Global Fishing Fleets Waste Ten Percent of Catch

Every year, fisheries waste ten million tons of fish—enough to fill 4,500 Olympic-sized swimming pools

Fishing Nets
Plato F /Flickr

Food waste is a global problem. Worldwide, roughly 1.3 billion tons of food is wasted every year—whether it is through agricultural practices or letting it rot in the fridge.

Now a new study suggests that commercial fishing boats may adding to this number. As Alister Doyle reports for Reuters, fishing operations may be wasting up to 10 percent of the fish in their nets right after they were caught—enough to fill 4,500 Olympic-sized swimming pools each year. 

The study, published this week in the journal Fish and Fisheries, compiles 60 years of data on industrial fishing practices. The results suggest that the fleets toss back roughly 10 million tons of the 100 million tons of fish they catch each year. As Doyle reports, this happens for a range of reasons, including the fact that the fish are too small, diseased, or not the target species. Russian trawlers, for example, often collect roe from pollock and then dispose of the fish. While some species including sharks, rays and crustaceans can survive being tossed back into the ocean, the process is fatal for most fish species.

“[It’s an] enormous waste ... especially at a time when wild capture fisheries are under global strain amidst growing demands for food security and human nutritional health,” the researchers write in the study.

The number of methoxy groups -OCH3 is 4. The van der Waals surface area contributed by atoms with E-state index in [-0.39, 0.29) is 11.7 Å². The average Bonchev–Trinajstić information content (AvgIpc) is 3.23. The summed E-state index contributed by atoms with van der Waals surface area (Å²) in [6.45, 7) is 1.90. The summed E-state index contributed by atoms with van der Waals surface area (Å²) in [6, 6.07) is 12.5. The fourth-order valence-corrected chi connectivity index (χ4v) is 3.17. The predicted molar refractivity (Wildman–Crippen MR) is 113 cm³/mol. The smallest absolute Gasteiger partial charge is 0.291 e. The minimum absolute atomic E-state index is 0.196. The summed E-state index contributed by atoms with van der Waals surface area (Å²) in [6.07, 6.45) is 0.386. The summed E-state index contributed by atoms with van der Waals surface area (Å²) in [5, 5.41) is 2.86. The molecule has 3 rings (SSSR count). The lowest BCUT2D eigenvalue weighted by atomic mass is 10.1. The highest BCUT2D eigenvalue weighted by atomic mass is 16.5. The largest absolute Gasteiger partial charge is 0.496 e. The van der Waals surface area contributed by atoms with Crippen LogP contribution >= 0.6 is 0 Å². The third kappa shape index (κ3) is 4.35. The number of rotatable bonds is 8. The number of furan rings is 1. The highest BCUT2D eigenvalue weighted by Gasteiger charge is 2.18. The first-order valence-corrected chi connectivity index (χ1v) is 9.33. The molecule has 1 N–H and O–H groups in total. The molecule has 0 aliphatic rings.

This number has risen in recent years, George Dvorsky reports for Gizmodo. In the 1950s, fishing fleets wasted about 5 million tons of fish per year. But that number jumped to 18 million tons in the 1980s before dropping down to 10 million tons in the last decade. The latest drop could be the result of better fisheries management and technology, but the researchers believe it may just be a reflection of the dismal state of the ocean: “Discards are now declining because we have already fished these species down so much that fishing operations are catching less and less each year, and therefore there’s less for them to throw away,” Dirk Zeller, lead author of the study and senior research partner with the Sea Around Us, an initiative at the University of British Columbia, says in a press release.

While it is not possible to market all fish caught (obviously diseased fish cannot be sold), that’s not the primary reason for tossing them overboard. “Discards also happen because of a nasty practice known as high-grading where fishers continue fishing even after they’ve caught fish that they can sell,” Zeller tells Carl Engelking at Discover. “If they catch bigger fish, they throw away the smaller ones; they usually can’t keep both loads because they run out of freezer space or go over their quota.”

As Engelking reports, 85 percent of the world’s fisheries are being pushed past their biological limit. While some nations have banned bottom trawling, a method which drags up many unwanted species leading to waste, and some have regulated discards. But, he notes, once boats are in international waters, they are often beyond the limits of enforcement. 

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